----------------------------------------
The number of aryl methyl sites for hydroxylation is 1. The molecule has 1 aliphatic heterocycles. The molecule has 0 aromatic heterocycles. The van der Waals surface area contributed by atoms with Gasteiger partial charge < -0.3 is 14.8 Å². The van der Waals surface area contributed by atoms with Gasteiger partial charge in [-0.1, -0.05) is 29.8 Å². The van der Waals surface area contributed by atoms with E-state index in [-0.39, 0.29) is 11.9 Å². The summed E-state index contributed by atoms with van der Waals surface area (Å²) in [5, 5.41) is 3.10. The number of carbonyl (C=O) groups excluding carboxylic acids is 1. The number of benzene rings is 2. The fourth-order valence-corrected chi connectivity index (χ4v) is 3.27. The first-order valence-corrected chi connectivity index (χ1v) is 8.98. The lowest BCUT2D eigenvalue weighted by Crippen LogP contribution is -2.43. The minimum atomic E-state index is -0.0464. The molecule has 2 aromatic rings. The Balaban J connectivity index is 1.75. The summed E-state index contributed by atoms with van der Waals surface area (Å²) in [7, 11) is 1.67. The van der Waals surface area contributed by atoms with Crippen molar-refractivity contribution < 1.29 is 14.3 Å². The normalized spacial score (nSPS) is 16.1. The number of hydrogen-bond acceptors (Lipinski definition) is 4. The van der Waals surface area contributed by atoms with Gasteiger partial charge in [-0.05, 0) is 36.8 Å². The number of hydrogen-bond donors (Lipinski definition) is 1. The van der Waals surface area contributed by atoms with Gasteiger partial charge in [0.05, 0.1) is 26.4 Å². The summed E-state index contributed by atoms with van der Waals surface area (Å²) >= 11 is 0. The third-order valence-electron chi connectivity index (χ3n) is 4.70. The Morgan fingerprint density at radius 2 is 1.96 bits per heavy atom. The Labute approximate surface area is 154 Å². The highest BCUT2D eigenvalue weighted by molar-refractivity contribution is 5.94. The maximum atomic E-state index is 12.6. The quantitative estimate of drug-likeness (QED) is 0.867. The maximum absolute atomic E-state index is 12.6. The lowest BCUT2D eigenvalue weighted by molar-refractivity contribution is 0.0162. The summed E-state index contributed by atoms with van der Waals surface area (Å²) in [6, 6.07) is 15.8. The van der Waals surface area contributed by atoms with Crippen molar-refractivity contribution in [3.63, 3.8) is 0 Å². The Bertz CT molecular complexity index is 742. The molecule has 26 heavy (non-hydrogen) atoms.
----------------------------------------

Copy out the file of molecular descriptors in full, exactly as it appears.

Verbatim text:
The number of aryl methyl sites for hydroxylation is 1. The molecule has 1 aliphatic heterocycles. The molecule has 0 aromatic heterocycles. The van der Waals surface area contributed by atoms with Gasteiger partial charge < -0.3 is 14.8 Å². The van der Waals surface area contributed by atoms with Gasteiger partial charge in [-0.1, -0.05) is 29.8 Å². The van der Waals surface area contributed by atoms with E-state index in [-0.39, 0.29) is 11.9 Å². The summed E-state index contributed by atoms with van der Waals surface area (Å²) in [5, 5.41) is 3.10. The number of carbonyl (C=O) groups excluding carboxylic acids is 1. The number of benzene rings is 2. The fourth-order valence-corrected chi connectivity index (χ4v) is 3.27. The first-order valence-corrected chi connectivity index (χ1v) is 8.98. The lowest BCUT2D eigenvalue weighted by Crippen LogP contribution is -2.43. The minimum atomic E-state index is -0.0464. The molecule has 2 aromatic rings. The Balaban J connectivity index is 1.75. The summed E-state index contributed by atoms with van der Waals surface area (Å²) in [7, 11) is 1.67. The van der Waals surface area contributed by atoms with Crippen molar-refractivity contribution < 1.29 is 14.3 Å². The normalized spacial score (nSPS) is 16.1. The number of hydrogen-bond acceptors (Lipinski definition) is 4. The van der Waals surface area contributed by atoms with Gasteiger partial charge in [-0.05, 0) is 36.8 Å². The number of hydrogen-bond donors (Lipinski definition) is 1. The van der Waals surface area contributed by atoms with Gasteiger partial charge in [0.05, 0.1) is 26.4 Å². The summed E-state index contributed by atoms with van der Waals surface area (Å²) >= 11 is 0. The third-order valence-electron chi connectivity index (χ3n) is 4.70. The Morgan fingerprint density at radius 2 is 1.96 bits per heavy atom. The Labute approximate surface area is 154 Å². The highest BCUT2D eigenvalue weighted by molar-refractivity contribution is 5.94. The maximum atomic E-state index is 12.6. The quantitative estimate of drug-likeness (QED) is 0.867. The maximum absolute atomic E-state index is 12.6. The lowest BCUT2D eigenvalue weighted by molar-refractivity contribution is 0.0162. The summed E-state index contributed by atoms with van der Waals surface area (Å²) in [6, 6.07) is 15.8. The van der Waals surface area contributed by atoms with Crippen molar-refractivity contribution in [3.63, 3.8) is 0 Å². The Bertz CT molecular complexity index is 742. The molecule has 26 heavy (non-hydrogen) atoms.